The power that allows me temporal shifts also permits spatial ones, to a limited degree. Limited in that I have to know where I’m going, which I didn’t, and can see where I’m landing, which I couldn’t. I also couldn’t leave Pritkin with the cursed soul due to arrive any minute, and it’s not like I had a lot of time to think about it and—
And so I shifted her.
“Was that supposed to help?” Rosier demanded, staring at the sight of a waterlogged Pythia rising from the dark and, okay, faintly slimy canal, lavender curls hanging dispiritedly around a by now truly furious face.
For a split second, I just stared back in horror. I’d been aiming for the opposite bank, but I couldn’t see shit and—and damn.
“Run,” I squawked. Only to find out that I couldn’t. Because Pritkin wasn’t letting go, not having managed to follow all of that.
But Rosier had and he grabbed his satchel back and took off. Leaving me behind, because nobody had ever accused him of being noble. But for once, I thought he had the right idea.
“You want . . . the Codex?” I asked Pritkin, panting from lack of air and utter, utter terror. “Because you just let it get away. He has it!”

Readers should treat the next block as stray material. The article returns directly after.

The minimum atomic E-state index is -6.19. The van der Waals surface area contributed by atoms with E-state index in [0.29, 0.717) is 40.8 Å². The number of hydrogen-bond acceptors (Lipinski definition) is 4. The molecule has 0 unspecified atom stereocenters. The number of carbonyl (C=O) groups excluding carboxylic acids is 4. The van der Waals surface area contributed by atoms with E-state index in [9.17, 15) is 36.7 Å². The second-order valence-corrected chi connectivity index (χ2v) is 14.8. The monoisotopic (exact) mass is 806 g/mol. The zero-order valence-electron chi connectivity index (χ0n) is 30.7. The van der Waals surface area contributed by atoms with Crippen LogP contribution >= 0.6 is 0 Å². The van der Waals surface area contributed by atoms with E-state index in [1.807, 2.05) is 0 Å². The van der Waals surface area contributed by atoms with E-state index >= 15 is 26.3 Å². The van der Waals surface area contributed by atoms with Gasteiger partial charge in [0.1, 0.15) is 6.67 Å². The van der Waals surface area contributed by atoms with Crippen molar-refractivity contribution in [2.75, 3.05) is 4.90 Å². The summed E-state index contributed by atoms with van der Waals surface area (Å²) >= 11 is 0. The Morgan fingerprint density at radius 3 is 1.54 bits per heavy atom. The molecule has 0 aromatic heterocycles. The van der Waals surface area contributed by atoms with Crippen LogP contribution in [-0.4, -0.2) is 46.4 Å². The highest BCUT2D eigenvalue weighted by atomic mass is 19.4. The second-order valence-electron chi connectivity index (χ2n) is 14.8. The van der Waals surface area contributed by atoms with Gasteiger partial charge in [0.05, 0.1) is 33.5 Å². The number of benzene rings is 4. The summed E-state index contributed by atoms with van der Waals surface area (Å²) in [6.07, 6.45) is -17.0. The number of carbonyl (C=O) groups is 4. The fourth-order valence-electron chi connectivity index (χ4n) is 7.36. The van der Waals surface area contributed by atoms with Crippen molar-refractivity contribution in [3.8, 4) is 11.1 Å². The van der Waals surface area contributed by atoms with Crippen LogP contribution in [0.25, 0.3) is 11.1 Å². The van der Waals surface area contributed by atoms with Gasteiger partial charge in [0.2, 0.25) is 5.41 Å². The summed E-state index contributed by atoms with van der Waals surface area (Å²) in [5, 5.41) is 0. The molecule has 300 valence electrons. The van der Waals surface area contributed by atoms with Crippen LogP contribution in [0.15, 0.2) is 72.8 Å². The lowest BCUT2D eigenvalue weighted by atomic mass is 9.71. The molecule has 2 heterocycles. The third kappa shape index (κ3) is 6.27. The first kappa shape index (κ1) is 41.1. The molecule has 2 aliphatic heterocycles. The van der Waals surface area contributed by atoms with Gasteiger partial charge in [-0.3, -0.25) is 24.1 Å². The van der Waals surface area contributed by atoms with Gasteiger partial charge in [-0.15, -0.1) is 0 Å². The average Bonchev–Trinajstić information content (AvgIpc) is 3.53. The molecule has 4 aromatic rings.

And, okay, that worked, I thought, as Pritkin started after the fleeing demon lord. Sort of, I amended, as he jerked me along for the ride. But that was okay; that was good even. I just had to keep them close and keep him from killing Rosier and keep an eye out for the damned soul while I was at it.
Well, and one other thing, I amended, as the gnarled old limbs of a tree exploded into flower as we passed.
I turned around while still running, watching through pelting rain as the massive trunk shrank, old bark became new, twisted limbs straightened and flowered and hung heavy with life. It would have been beautiful, except for the knowledge that a blast of reverse time like that wouldn’t do me the same good. Would, in fact, age me right out of existence.
Good thing she couldn’t see me any better than I could her, huh, I thought, right before something like the sun suddenly flooded the area all around us. Something exactly like, I realized, staring up at the darkened sky. And at a patch of icy slush the size of a house that had just been replaced by clear blue skies and fat, happy-looking clouds.
Damn, I didn’t know we could do that, I thought, as the light of another day shone down around us, out of some type of time portal I didn’t understand because I didn’t understand much about this job. But if the idea was to turn a searchlight on us, it was doing okay, I thought, and jerked Pritkin into the shade of a nearby bridge.